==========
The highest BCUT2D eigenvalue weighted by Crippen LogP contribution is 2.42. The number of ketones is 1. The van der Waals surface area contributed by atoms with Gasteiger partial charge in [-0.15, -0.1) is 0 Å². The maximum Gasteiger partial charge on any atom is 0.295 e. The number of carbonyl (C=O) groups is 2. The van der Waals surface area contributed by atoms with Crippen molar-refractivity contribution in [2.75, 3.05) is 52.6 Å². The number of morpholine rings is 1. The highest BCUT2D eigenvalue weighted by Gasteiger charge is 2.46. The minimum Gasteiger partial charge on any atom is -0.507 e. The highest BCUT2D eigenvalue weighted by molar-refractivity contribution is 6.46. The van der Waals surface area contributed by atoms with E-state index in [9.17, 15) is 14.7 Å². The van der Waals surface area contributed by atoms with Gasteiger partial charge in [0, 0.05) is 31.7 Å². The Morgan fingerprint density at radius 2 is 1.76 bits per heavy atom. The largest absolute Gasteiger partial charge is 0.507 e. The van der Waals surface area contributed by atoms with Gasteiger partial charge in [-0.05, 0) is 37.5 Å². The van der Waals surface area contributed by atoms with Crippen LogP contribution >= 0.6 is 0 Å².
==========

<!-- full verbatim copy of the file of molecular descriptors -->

The highest BCUT2D eigenvalue weighted by Crippen LogP contribution is 2.42. The number of ketones is 1. The van der Waals surface area contributed by atoms with Gasteiger partial charge in [-0.15, -0.1) is 0 Å². The maximum Gasteiger partial charge on any atom is 0.295 e. The number of carbonyl (C=O) groups is 2. The van der Waals surface area contributed by atoms with Crippen molar-refractivity contribution in [2.75, 3.05) is 52.6 Å². The number of morpholine rings is 1. The highest BCUT2D eigenvalue weighted by Gasteiger charge is 2.46. The minimum Gasteiger partial charge on any atom is -0.507 e. The highest BCUT2D eigenvalue weighted by molar-refractivity contribution is 6.46. The van der Waals surface area contributed by atoms with E-state index in [9.17, 15) is 14.7 Å². The van der Waals surface area contributed by atoms with Gasteiger partial charge in [0, 0.05) is 31.7 Å². The Morgan fingerprint density at radius 2 is 1.76 bits per heavy atom. The largest absolute Gasteiger partial charge is 0.507 e. The van der Waals surface area contributed by atoms with Gasteiger partial charge in [-0.05, 0) is 37.5 Å². The van der Waals surface area contributed by atoms with Crippen LogP contribution >= 0.6 is 0 Å².